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I finally went to see two popular animated movies at the $3 theater: Disney’s big budget / big hit Zootopia and the medium budget / medium hit Angry Birds based on the Finnish smartphone game. Like a lot of mainstream movies these days, both are allegories about classic iSteve topics like biodiversity.

Zootopia is a cop movie set in a utopian city of talking animals where lions lie down with lambs, where predator and prey normally get along with perfect amity. It’s about a tiny girl bunny who comes to the big city to follow her dreams and be a policeman, even though everybody tells her only large animals can be cops. To solve a big case and convince the police chief, a hard-headed Cape buffalo voiced by Idris Elba, that she belongs on the force, she has to enlist the help of a handsome fox conman (Jason Bateman).

Zootopia likely started out as a satire on diversity and political correctness, but then self-emasculated itself when early research reports came back that audiences want political correctness about diversity and feel-good pap: Anybody can be anything they dream of, as long as they work out enough.

The movie is still quite decent, although it’s painful to think about how good it could have been if that much talent had been given free rein to follow their instincts without PC being given a chokehold on their creativity.

From Slate today comes an article worrying that Disney almost didn’t gut their own movie:

This Deleted Scene From Zootopia Would Have Made the Racial Allegory a Lot More Disturbing

By Aisha Harris

After months and months of vague promos, Zootopia’s arrival in theaters came as a surprise to viewers—not only was the film fun and entertaining, but it was also totally a message movie about the perils of racial profiling. And if you thought about it too hard, the racial allegory quickly began to fall apart: What’s with the discriminated-against predators also being in positions of institutional power? And why, in a movie about shutting down stereotypes, is the fox actually sneaky and the weasel really a cheater?

And why, in the scene that get the biggest laughs, are all the clerks at the Van Nuys Department of Motor Vehicles (pretty much the Van Nuys DMV I go to and where Homer Simpson’s sister-in-laws Patty and Selma work) sloths? And not stereotype-shattering sloths, but sloths who fulfill every stereotype you ever guiltily entertained about sloths and DMV clerks?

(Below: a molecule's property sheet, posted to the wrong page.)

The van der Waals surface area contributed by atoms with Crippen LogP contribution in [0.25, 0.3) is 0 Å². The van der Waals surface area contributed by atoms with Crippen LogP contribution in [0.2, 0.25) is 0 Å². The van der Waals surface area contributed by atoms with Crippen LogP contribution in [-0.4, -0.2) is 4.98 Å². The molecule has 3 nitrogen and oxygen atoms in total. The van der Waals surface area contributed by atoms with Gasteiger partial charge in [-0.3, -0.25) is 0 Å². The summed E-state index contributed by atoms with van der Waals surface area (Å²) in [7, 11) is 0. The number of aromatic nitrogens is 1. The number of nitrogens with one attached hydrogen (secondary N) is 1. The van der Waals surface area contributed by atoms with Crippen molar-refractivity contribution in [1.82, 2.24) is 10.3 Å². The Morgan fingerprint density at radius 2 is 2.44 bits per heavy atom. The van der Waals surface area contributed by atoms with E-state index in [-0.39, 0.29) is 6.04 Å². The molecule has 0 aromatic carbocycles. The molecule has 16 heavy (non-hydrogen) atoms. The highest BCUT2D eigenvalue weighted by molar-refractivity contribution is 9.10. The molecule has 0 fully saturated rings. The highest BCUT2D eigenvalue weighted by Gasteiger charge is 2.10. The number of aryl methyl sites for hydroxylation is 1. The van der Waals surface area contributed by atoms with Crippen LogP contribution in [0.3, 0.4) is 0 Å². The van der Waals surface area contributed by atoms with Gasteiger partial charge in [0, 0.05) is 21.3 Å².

And there’s this scene that stereotypes wolves as liking to howl:

Moreover, if you watch closely, the filmmakers disclose what a Malthusian nightmare a predator-free ecosystem would be. For example, here is the rabbit heroine saying goodbye to her mother, father, and 275 siblings as she heads off to Zootopia. Watch Bunnyburrow’s population counter at 0:45:

Still, after decades of questionable and/or downright racist on-screen depictions of people of color, Disney’s attempt to address such heavy subject matter in an animated kids’ movie can be considered a valiant effort and a sign of progress.

Which is why it’s probably a good thing that a deleted scene from Zootopia that is now online didn’t make it into the final cut of the film.

This deleted scene explains the key question of why the 10% of the population who are predators don’t follow their instincts:

For starters, the tone of the scene is considerably darker than that of the lighthearted romp the movie eventually became. It depicts a ceremony, soon revealed to be a “taming party,” in which a young bear cub named Morris prepares to become a “big bear.” His father presents his eager, ecstatic son with a collar in front of a room full of equally eager and ecstatic bear cubs: “With this collar, Zootopia accepts me,” the papa bear announces, wistfully, as Morris repeats after him. There’s a tinge of sadness and hesitation as he goes to put it around Morris’ neck, and understandably so—Morris is soon given an electric shock after becoming too excited. The room gasps, and a startled Morris hugs his father tight.